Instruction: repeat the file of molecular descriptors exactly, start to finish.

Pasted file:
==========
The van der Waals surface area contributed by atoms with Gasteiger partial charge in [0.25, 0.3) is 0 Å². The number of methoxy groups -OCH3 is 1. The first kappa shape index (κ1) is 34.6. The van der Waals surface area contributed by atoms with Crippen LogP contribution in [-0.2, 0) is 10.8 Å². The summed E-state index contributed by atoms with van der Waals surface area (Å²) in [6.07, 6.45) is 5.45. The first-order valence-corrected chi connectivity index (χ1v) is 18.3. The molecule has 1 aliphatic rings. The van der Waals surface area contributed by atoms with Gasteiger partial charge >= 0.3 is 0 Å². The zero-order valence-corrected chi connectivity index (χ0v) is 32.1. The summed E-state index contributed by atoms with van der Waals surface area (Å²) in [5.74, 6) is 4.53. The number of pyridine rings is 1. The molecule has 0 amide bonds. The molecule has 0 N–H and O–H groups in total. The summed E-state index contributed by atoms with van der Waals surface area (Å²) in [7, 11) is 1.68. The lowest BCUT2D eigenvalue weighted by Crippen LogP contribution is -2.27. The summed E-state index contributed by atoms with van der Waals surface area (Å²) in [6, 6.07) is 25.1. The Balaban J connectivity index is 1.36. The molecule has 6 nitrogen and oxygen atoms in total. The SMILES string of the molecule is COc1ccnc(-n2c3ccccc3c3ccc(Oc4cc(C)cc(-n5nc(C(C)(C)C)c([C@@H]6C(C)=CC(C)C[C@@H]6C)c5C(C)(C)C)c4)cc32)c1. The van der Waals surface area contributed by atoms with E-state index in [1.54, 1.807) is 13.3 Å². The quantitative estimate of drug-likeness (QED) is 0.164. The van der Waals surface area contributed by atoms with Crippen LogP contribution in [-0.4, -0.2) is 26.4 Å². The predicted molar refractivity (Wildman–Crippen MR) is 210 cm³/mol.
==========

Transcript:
The van der Waals surface area contributed by atoms with Gasteiger partial charge in [0.25, 0.3) is 0 Å². The number of methoxy groups -OCH3 is 1. The first kappa shape index (κ1) is 34.6. The van der Waals surface area contributed by atoms with Crippen LogP contribution in [-0.2, 0) is 10.8 Å². The summed E-state index contributed by atoms with van der Waals surface area (Å²) in [6.07, 6.45) is 5.45. The first-order valence-corrected chi connectivity index (χ1v) is 18.3. The molecule has 1 aliphatic rings. The van der Waals surface area contributed by atoms with Gasteiger partial charge >= 0.3 is 0 Å². The zero-order valence-corrected chi connectivity index (χ0v) is 32.1. The summed E-state index contributed by atoms with van der Waals surface area (Å²) in [5.74, 6) is 4.53. The number of pyridine rings is 1. The molecule has 0 amide bonds. The molecule has 0 N–H and O–H groups in total. The summed E-state index contributed by atoms with van der Waals surface area (Å²) in [7, 11) is 1.68. The lowest BCUT2D eigenvalue weighted by Crippen LogP contribution is -2.27. The summed E-state index contributed by atoms with van der Waals surface area (Å²) in [6, 6.07) is 25.1. The Balaban J connectivity index is 1.36. The molecule has 6 nitrogen and oxygen atoms in total. The SMILES string of the molecule is COc1ccnc(-n2c3ccccc3c3ccc(Oc4cc(C)cc(-n5nc(C(C)(C)C)c([C@@H]6C(C)=CC(C)C[C@@H]6C)c5C(C)(C)C)c4)cc32)c1. The van der Waals surface area contributed by atoms with E-state index in [1.54, 1.807) is 13.3 Å². The quantitative estimate of drug-likeness (QED) is 0.164. The van der Waals surface area contributed by atoms with Crippen LogP contribution in [-0.4, -0.2) is 26.4 Å². The predicted molar refractivity (Wildman–Crippen MR) is 210 cm³/mol.